» Using the Configuration Designer

Terraform Cloud's private module registry includes a configuration designer, which can help you spend less time writing boilerplate code in a module-centric Terraform workflow.

The configuration designer is sort of like interactive documentation for your private modules, or very advanced autocompletion. It results in the same Terraform code you would have written in your text editor, but saves time by automatically discovering variables and searching module and workspace outputs for reusable values.

» Workflow Summary

The configuration designer lets you outline a configuration for a new workspace by choosing any number of private modules. It then lists those modules' variables as a fillable HTML form, with a helper interface for finding interpolatable values.

Once you finish, the designer returns the text of a main.tf configuration, which you must copy and paste to create a new VCS repo for workspaces. The designer does not automatically create any repos or workspaces; it's only a shortcut for writing Terraform code faster.

» Accessing the Configuration Designer

Navigate to the modules list with the top-level "Modules" button, then click the "+ Design Configuration" button in the upper right.

Terraform Cloud screenshot: the design configuration button

This brings you to the "Select Modules" page.

» Adding Modules

Terraform Cloud screenshot: the select modules page

The left side of the "Select Modules" page has a filterable and searchable list of your organization's private modules. Choose any number of modules you want to add to your configuration.

When you click a module's "Add Module" button, it appears in the "Selected Modules" list on the right side of the page.

» Setting Versions

By default, selecting a module adds its most recent version to the configuration. You can specify a different version by clicking the module's version number in the "Selected Modules" list on the right, which reveals a drop-down menu of available versions.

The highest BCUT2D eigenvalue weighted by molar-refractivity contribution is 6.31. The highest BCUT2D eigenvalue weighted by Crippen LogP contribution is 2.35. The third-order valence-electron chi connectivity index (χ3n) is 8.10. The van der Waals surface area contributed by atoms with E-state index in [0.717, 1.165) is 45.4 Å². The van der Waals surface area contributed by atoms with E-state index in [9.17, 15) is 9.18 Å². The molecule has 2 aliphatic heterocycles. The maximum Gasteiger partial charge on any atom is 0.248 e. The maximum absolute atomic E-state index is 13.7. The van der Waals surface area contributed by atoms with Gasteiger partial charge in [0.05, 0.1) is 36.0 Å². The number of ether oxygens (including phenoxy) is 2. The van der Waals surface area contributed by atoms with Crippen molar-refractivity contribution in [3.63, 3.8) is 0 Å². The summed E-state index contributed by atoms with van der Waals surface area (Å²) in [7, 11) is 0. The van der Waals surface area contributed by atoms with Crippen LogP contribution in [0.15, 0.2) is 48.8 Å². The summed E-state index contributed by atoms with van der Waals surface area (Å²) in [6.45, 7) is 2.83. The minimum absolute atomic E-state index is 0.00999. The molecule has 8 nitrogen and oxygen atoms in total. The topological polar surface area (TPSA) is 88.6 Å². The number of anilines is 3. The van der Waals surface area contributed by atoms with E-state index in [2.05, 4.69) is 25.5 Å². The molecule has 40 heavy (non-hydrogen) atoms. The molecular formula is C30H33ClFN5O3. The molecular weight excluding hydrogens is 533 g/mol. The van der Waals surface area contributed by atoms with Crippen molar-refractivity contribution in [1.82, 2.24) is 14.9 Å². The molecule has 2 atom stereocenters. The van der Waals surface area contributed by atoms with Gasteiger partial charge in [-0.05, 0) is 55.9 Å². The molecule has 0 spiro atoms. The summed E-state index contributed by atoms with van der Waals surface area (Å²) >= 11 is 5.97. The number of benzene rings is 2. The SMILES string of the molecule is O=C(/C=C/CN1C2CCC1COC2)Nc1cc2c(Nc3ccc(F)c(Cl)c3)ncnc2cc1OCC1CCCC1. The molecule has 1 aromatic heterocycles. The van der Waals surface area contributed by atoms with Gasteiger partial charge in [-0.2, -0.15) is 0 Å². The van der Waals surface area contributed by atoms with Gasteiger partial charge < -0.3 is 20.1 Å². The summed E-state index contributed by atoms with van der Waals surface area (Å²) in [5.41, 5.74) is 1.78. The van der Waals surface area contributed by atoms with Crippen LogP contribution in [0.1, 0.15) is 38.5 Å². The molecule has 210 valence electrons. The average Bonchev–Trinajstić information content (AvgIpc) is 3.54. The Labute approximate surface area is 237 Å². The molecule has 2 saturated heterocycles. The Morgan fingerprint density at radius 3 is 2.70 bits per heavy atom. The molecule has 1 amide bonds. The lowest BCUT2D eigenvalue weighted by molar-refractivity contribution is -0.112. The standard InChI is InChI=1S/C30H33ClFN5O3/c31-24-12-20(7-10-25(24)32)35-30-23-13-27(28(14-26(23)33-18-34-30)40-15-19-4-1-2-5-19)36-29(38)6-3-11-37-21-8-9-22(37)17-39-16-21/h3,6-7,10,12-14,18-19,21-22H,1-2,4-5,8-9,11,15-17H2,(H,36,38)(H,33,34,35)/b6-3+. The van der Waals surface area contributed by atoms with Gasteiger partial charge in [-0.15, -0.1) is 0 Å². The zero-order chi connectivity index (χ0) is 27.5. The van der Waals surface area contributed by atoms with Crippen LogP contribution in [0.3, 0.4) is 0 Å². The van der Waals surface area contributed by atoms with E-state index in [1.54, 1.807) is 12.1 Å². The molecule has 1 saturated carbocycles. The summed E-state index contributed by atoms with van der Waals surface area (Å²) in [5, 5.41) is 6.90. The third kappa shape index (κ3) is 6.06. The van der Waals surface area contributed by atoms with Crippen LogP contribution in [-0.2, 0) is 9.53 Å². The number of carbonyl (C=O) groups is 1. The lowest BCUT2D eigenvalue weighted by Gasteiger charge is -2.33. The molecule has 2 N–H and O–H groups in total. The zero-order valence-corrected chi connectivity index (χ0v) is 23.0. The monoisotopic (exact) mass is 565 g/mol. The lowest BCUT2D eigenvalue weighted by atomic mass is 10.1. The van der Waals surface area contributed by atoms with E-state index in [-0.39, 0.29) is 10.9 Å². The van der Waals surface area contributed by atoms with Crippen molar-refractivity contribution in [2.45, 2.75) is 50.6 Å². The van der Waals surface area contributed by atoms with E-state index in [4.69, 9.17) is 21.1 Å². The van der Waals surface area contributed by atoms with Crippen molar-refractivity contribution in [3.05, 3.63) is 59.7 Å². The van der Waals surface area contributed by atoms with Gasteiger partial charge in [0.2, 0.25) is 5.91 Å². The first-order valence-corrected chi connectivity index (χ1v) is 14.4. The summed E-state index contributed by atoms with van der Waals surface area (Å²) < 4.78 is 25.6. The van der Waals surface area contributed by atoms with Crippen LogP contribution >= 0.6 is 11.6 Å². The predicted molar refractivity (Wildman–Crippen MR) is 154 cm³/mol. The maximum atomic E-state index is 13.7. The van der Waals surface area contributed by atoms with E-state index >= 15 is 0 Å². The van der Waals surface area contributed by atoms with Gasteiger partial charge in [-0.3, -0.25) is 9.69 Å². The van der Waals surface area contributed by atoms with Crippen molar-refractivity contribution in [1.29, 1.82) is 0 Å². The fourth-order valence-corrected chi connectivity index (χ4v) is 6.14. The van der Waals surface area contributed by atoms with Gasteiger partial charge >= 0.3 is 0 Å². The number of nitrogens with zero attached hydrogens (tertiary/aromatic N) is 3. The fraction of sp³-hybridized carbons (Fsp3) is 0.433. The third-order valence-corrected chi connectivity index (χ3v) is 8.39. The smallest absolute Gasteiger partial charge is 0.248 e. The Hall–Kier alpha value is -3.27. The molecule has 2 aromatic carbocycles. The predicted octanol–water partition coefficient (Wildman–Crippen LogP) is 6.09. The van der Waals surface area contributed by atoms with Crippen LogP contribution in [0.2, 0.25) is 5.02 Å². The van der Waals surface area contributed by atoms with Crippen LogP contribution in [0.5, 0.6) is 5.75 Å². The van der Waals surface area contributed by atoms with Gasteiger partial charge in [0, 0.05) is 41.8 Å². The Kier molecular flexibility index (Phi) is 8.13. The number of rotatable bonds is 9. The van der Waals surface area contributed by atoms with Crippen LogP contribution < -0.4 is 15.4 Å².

Terraform Cloud screenshot: setting a module version with the drop-down

» Setting Variables

When you finish selecting modules, click the "Next »" button in the upper right to go to the "Set Variables" page.

Terraform Cloud screenshot: the set variables page

The left side of this page lists your chosen modules, and the right side lists all variables for the currently selected module. You can freely switch between modules without losing your work; click a module's "Configure" button to switch to its variable list.

Each variable is labeled as required or optional. Once you've set a value for all of a module's required variables, its "Configure" button changes to a green "Configured ✔️" button; when all modules are configured, you can use the "Next" button in the upper right to display the finished configuration.

» Interpolation Searching

Variable values can be literal strings, or can interpolate other values. When you start typing an interpolation token (${), the designer displays a help message. As you continue typing, it searches the available outputs in your other selected modules, as well as workspace-level outputs from other workspaces. You can select one of these search results, or type a full name if you need to reference a value Terraform Cloud doesn't know about.

Terraform Cloud screenshot: interpolation help

» Deferring Variables

Some variables should be set by the author of a configuration (as static or interpolated values), but others should be set by the configuration's user. If you want to delegate a module variable to users, you can select its "Deferred" checkbox, which ties its value to a new top-level Terraform variable with no default value. Anyone creating a workspace from your configuration will have to provide a value for that variable.

» The Output Configuration

When you've finished setting variables, click the "Next" button to view the completed output of the configuration designer.

Terraform Cloud screenshot: configuration designer output

This page has a large textarea that contains a Terraform configuration. You must copy and paste this code into your text editor, save it as the main.tf file in a new directory, and commit it to version control to enable creating workspaces with the configuration. You can also make arbitrary changes to the code, like adding non-module resources or public Terraform Registry modules.

After you click "Next" again and click "Done," Terraform Cloud will discard the configuration you've created. Text from previous configuration designer runs is not preserved within Terraform Cloud.